“The European institutions have not been able to gauge the seriousness of radicalisation”, has declared José Luis Serrano, Head of Area at the Intelligence Center for Counter-Terrorism and Organized Crime, today in Valencia, during the closing ceremony of ‘TAKEDOWN’, a H2020 European project that has investigated for three years the social, psychological and economical aspects of terrorism and organized crime as well as their impact in social cohesion, with the aim of developing prevention and intervention tools aimed at professionals in the sector.
The meeting, held yesterday at the headquarters of the Local Police of Valencia, has been inaugurated by the mayor of the city, Joan Ribó, and has gathered more than 150 people from 18 countries, including members of law enforcement agencies, researchers from different fields and professionals in the sector.
The event, under the banner “New Approaches for Fighting Radicalization, Terrorism and Organized Crime”, has been the finishing touch to three years of work on this project funded with more than three million euros by the European Union’s Horizon 2020 program, and also considered as an example of “success” by the European Commission.
Throughout the day, the results of TAKEDOWN have been presented, highlighting the digital platform First Line Practitioners, an innovative tool for training, advice and information, aimed at professionals who work with people who are vulnerable to radicalization processes, such as social workers, educators, psychologists or police officers.
The conference also has had a team made up of 34 experts from European and North American institutions, such as the Elcano Royal Institute (Spain), the European Judicial Cybercrime Network, the International Centre for the Study of Radicalisation (United Kingdom), and the Virginia Commonwealth University (United States).
The topics addressed during this closing ceremony include: cybercrime, cooperation between key actors in the fight against violent extremism, the nexus between terrorism and organized crime, as well as the financial aspects of these two phenomena that threaten the security of the European Union and its population.
The increase in the number of European citizens recruited as foreign fighters or as members of these criminal networks explains the seriousness of these threats and the concern of governments, which are increasing the expenditure to prevent and fight against terrorism and organized crime.
In that sense, José Luis Serrano, head of the area of the Intelligence Centre against Terrorism and Organised Crime, belonging to the Ministry of the Interior, stated that “European institutions have not been able to gauge the seriousness of radicalisation as a threat to the security of their member states”.
According to Florian Huber, project manager at SYNYO, the Austrian organization coordinating the project, we are facing “a big issue with more money from on line crime entering the regular economy through money-laundering and real estate investment, as well as trafficking of drugs and human trafficking”.
“This research is vital if we are to understand the underlying causes of radicalization or the motivation to get involved in organized crime, for example, social inequality or exclusion”, Huber adds on TAKEDOWN.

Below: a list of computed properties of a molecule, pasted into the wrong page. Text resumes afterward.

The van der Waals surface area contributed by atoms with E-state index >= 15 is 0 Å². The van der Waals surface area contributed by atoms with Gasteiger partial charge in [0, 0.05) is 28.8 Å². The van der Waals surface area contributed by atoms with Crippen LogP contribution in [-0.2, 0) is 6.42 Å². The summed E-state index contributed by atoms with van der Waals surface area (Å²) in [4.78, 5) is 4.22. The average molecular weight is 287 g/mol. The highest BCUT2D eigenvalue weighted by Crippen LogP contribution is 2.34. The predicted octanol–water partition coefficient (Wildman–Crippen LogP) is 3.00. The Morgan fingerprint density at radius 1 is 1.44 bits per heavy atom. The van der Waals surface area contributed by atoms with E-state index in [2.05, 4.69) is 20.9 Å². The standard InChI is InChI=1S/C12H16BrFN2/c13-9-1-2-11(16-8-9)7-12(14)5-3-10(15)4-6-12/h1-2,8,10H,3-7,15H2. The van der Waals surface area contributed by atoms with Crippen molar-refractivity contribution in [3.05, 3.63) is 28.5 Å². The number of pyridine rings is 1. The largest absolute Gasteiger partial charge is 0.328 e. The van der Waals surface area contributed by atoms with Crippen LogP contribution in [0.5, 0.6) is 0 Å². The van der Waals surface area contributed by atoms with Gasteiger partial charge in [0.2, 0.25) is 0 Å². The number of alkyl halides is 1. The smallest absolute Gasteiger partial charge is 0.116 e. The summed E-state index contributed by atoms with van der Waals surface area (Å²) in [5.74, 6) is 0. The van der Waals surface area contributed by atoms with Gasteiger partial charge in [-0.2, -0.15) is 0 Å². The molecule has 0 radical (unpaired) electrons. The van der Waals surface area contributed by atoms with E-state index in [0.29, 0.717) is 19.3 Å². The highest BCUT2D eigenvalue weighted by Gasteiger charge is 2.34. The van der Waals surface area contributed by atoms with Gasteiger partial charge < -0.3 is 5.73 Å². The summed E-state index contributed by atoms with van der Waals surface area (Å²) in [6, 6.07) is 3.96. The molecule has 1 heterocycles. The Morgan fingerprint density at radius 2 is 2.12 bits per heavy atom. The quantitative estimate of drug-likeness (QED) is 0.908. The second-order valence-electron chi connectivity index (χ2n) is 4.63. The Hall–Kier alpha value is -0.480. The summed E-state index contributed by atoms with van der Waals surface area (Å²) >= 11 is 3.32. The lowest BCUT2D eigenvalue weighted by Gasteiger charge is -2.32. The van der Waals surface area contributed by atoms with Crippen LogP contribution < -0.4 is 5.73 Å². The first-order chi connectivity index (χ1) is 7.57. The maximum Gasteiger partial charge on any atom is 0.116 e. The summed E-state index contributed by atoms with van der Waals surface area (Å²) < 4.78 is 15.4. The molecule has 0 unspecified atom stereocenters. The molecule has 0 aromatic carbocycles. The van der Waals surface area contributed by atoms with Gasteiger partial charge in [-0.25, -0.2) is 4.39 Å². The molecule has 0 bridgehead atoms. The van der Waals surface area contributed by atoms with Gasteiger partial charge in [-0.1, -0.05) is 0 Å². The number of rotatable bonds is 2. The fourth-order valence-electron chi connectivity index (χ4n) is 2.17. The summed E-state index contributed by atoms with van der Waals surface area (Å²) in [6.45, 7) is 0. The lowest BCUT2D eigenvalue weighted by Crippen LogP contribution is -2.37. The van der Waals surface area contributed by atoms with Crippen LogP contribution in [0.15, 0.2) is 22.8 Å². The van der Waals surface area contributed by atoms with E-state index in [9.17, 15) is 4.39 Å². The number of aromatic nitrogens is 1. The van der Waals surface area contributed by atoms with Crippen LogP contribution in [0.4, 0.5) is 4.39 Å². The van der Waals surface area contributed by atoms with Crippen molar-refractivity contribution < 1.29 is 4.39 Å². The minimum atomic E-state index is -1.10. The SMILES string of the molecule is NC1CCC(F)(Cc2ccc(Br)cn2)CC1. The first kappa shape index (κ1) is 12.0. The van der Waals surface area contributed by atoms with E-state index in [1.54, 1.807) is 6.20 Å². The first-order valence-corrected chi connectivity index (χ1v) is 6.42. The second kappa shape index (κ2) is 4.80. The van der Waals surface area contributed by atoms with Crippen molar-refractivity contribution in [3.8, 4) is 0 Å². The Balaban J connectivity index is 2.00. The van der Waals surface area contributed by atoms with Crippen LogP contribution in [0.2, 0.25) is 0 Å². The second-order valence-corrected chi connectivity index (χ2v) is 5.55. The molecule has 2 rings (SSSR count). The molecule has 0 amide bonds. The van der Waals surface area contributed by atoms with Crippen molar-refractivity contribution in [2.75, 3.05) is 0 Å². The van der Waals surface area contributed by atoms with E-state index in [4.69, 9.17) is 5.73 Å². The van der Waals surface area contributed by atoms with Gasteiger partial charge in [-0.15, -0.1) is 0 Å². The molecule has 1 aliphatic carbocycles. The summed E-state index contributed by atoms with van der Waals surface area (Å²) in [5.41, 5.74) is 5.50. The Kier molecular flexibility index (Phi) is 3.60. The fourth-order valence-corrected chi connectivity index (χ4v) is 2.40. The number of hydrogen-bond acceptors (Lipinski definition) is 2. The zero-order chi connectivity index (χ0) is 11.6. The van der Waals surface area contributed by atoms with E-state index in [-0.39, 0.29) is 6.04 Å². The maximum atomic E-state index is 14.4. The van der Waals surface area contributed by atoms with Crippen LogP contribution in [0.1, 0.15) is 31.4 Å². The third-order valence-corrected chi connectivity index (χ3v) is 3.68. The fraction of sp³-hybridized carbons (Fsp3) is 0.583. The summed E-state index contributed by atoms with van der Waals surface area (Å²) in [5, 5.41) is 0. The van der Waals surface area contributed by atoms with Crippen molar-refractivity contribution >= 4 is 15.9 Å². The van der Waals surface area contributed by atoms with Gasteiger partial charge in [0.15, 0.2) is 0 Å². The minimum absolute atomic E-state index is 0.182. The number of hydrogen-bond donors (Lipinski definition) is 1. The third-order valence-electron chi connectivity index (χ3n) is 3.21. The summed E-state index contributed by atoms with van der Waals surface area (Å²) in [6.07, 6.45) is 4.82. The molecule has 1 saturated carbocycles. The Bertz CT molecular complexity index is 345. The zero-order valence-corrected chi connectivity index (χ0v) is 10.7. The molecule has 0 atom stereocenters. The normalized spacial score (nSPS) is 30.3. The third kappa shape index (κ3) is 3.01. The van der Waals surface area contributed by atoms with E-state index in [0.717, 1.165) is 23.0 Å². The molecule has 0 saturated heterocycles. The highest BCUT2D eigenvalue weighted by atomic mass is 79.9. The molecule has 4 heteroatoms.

David Webber, Doctor of Social and Cultural Psychology and Assistant Professor in the Virginia Commonwealth University, has also pointed in this direction. During his presentation “Mechanisms for Terrorism Rehabilitation”, he has insisted on the importance of addressing “the psychological motivation of extremists, the political ideologies that justify the use of violence and terrorism, and the mechanization of the terrorist social relationships”.
“It is very hard to find a narrative as appealing as the one provided by extremist groups who take advantage of people’s need to feel significant”, Webber has pointed out.
On his part, Daniel Hooton, in charge of the Strong Cities Network of the Institute for Strategic Dialogue, has focused his presentation on the programs for the prevention of radicalization which, he says, “lack of a sound infrastructure of delivery for professionals in the field, and of a clear policy framework integrating local action plans into the national policy architecture in different countries”.
One of the particularities of today’s terrorist networks with respect to the traditional ones is, undoubtedly, the presence and the increase of social networks. In this regard, Sandra Cardoso, technology manager for the company Insikt Intelligence, has spoken out: “Over the last decade, (social networks) have dramatically altered the way terrorists cells operate, providing them a space from which to address a worldwide audience, to communicate among themselves lost within the clutter of billions of other conversations and to propagate their ideology unchecked”.
“This is an enormous challenge as hate and radical propaganda can disseminate at rates previously unimagined”, but also, Cardoso has added, an opportunity for law enforcement agencies because “the public nature of social networks exposes potential criminal, their relations and their plans to be more easily recognized and tackled”.
Behind the TAKEDOWN project is a consortium made up of 18 entities from 13 different countries: Austria, Belgium, Bulgaria, Czech Republic, Germany, Israel, Italy, Poland, Romania, Slovakia, Spain, Switzerland, United Kingdom.